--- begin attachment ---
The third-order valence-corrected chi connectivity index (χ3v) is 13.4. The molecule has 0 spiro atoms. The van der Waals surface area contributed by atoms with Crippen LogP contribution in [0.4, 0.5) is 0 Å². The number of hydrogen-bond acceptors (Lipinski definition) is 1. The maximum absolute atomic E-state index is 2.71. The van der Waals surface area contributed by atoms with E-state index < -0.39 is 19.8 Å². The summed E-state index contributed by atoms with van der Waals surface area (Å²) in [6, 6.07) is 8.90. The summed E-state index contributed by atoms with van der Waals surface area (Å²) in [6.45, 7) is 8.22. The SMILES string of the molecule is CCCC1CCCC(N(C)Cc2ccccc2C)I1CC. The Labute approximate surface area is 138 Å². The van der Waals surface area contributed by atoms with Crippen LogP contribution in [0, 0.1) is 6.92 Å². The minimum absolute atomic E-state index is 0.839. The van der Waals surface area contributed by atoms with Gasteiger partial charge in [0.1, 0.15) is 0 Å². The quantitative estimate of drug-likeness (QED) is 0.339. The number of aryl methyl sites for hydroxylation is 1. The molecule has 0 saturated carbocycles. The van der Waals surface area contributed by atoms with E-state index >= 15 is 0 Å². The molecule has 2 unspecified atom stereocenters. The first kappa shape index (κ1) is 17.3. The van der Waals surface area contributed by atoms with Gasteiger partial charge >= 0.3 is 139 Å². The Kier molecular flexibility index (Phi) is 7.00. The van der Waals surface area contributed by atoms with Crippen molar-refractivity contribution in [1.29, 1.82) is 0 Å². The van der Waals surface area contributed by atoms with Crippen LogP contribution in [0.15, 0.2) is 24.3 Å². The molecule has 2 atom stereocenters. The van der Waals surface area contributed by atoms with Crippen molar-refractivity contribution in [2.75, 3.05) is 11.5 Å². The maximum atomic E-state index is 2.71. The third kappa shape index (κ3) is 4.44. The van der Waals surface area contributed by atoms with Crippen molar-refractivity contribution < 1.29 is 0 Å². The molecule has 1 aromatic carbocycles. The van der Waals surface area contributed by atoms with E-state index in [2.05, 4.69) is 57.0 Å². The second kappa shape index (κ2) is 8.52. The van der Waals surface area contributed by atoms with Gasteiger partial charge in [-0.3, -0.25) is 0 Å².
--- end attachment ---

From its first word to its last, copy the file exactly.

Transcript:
The third-order valence-corrected chi connectivity index (χ3v) is 13.4. The molecule has 0 spiro atoms. The van der Waals surface area contributed by atoms with Crippen LogP contribution in [0.4, 0.5) is 0 Å². The number of hydrogen-bond acceptors (Lipinski definition) is 1. The maximum absolute atomic E-state index is 2.71. The van der Waals surface area contributed by atoms with E-state index < -0.39 is 19.8 Å². The summed E-state index contributed by atoms with van der Waals surface area (Å²) in [6, 6.07) is 8.90. The summed E-state index contributed by atoms with van der Waals surface area (Å²) in [6.45, 7) is 8.22. The SMILES string of the molecule is CCCC1CCCC(N(C)Cc2ccccc2C)I1CC. The Labute approximate surface area is 138 Å². The van der Waals surface area contributed by atoms with Crippen LogP contribution in [0, 0.1) is 6.92 Å². The minimum absolute atomic E-state index is 0.839. The van der Waals surface area contributed by atoms with Gasteiger partial charge in [0.1, 0.15) is 0 Å². The quantitative estimate of drug-likeness (QED) is 0.339. The number of aryl methyl sites for hydroxylation is 1. The molecule has 0 saturated carbocycles. The van der Waals surface area contributed by atoms with E-state index >= 15 is 0 Å². The molecule has 2 unspecified atom stereocenters. The first kappa shape index (κ1) is 17.3. The van der Waals surface area contributed by atoms with Gasteiger partial charge >= 0.3 is 139 Å². The Kier molecular flexibility index (Phi) is 7.00. The van der Waals surface area contributed by atoms with Crippen molar-refractivity contribution in [1.29, 1.82) is 0 Å². The van der Waals surface area contributed by atoms with Crippen LogP contribution in [0.15, 0.2) is 24.3 Å². The molecule has 2 atom stereocenters. The van der Waals surface area contributed by atoms with Crippen molar-refractivity contribution in [2.75, 3.05) is 11.5 Å². The maximum atomic E-state index is 2.71. The third kappa shape index (κ3) is 4.44. The van der Waals surface area contributed by atoms with Crippen molar-refractivity contribution < 1.29 is 0 Å². The molecule has 1 aromatic carbocycles. The van der Waals surface area contributed by atoms with E-state index in [2.05, 4.69) is 57.0 Å². The second kappa shape index (κ2) is 8.52. The van der Waals surface area contributed by atoms with Gasteiger partial charge in [-0.3, -0.25) is 0 Å².